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Imperial Bush
A closer look at the Bush record -- from the war in Iraq to the war on the environment

2004 Campaign
Will Americans take the exit ramp off the Bush presidency in November?

Behind Colin Powell's Legend
Colin Powell's sterling reputation in Washington hides his life-long role as water-carrier for conservative ideologues.

The 2000 Campaign
Recounting the controversial presidential campaign

Media Crisis
Is the national media a danger to democracy?

The Clinton Scandals
The story behind President Clinton's impeachment

Nazi Echo
Pinochet & Other Characters

The Dark Side of Rev. Moon
Rev. Sun Myung Moon and American politics

Contra Crack
Contra drug stories uncovered

Lost History
How the American historical record has been tainted by lies and cover-ups

The October Surprise "X-Files"
The 1980 October Surprise scandal exposed

From free trade to the Kosovo crisis

Other Investigative Stories



Missing the Point on CIA Leak Case

By Brent Budowsky
August 31, 2006

Editor's Note: The U.S. news media -- and conservative pundits -- are seeing vindication for the White House in the disclosure that former State Department official Richard Armitage may have been the first official to blurt out Valerie Plame's CIA identity to a reporter. After all, they say, Armitage was not an Iraq War hawk and apparently was not part of any cabal to willfully leak Plame's identity to the news media as a way to undercut her war-critic husband, former Ambassador Joseph Wilson.

But this overriding fact remains: other administration officials were intentionally passing on word about Plame's undercover CIA role. The likes of White House aides Lewis Libby and Karl Rove were peddling Plame's identity to some half dozen journalists under the guidance of Vice President Dick Cheney, who was livid when Wilson challenged the White House case for war with Iraq. There's also the question of why political adviser Rove was given access to the sensitive information about Plame; he had no legitimate "need to know."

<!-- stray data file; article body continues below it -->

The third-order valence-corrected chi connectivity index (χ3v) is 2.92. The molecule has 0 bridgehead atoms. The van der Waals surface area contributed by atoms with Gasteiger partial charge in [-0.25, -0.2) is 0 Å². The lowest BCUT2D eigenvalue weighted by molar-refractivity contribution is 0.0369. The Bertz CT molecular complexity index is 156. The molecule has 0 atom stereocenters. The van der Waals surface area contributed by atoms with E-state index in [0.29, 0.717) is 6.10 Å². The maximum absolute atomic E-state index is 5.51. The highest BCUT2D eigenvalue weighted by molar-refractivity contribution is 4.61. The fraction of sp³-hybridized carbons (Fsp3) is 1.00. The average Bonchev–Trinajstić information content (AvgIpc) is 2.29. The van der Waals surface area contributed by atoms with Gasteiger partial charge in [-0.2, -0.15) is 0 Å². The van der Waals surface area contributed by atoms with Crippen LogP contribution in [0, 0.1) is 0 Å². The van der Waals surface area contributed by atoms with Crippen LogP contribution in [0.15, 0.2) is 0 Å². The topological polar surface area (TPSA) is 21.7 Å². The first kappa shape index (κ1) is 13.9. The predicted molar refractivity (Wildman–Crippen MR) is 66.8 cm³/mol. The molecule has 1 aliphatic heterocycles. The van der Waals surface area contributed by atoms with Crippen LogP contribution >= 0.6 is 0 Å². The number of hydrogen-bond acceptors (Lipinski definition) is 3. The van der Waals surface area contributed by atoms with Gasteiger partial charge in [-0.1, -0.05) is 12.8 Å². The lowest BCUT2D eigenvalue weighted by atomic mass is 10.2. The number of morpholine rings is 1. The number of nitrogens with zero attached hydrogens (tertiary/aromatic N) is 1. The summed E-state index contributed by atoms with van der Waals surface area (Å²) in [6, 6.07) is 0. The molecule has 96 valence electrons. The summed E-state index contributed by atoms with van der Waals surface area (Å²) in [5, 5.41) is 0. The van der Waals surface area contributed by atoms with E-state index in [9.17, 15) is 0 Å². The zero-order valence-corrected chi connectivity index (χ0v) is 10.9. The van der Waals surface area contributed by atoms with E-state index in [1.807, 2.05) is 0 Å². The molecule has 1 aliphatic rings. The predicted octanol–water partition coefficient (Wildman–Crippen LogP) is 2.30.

In this guest essay, political analyst Brent Budowsky argues that the Armitage angle in the Plame case is just the latest diversion from the treachery and corrupt partisanship that implicates some of the top officials in George W. Bush's White House:

With the latest "news" on this case, several points should be clearly understood at the outset. First, Dick Armitage's role was widely and publicly discussed as early as March, and second, Dick Armitage clearly screwed up but was NOT the primary source of the leak. While he does share moral culpability, the driving force behind the leak came from the neocon and partisan wings of the White House.

It is their spin, and nothing more, to try to defend themselves by shifting blame to the anti-Iraq war Armitage, and to the anti-Iraq war State Department, who they believe "needs an American desk." If Armitage never existed the leaks would have happened exactly the same way. If the White House-neocon axis never existed the leaks would never have happened. Whatever the shortcomings of Armitage and State, the real culpability for the identity disclosures reside elsewhere and progressives should be very careful to avoid unknowingly pushing the neocon line.

This whole episode of a political vendetta that involved distorting the debate about WMD in Iraq and naming intelligence identities is the single most shameful, unpatriotic, and totally dishonorable business that I have seen from the moment I first set foot in Washington.

And let me disclose my one and only bias: to protect the men and women who serve our country courageously and covertly, and the men and women of foreign nations who help our country courageously and covertly.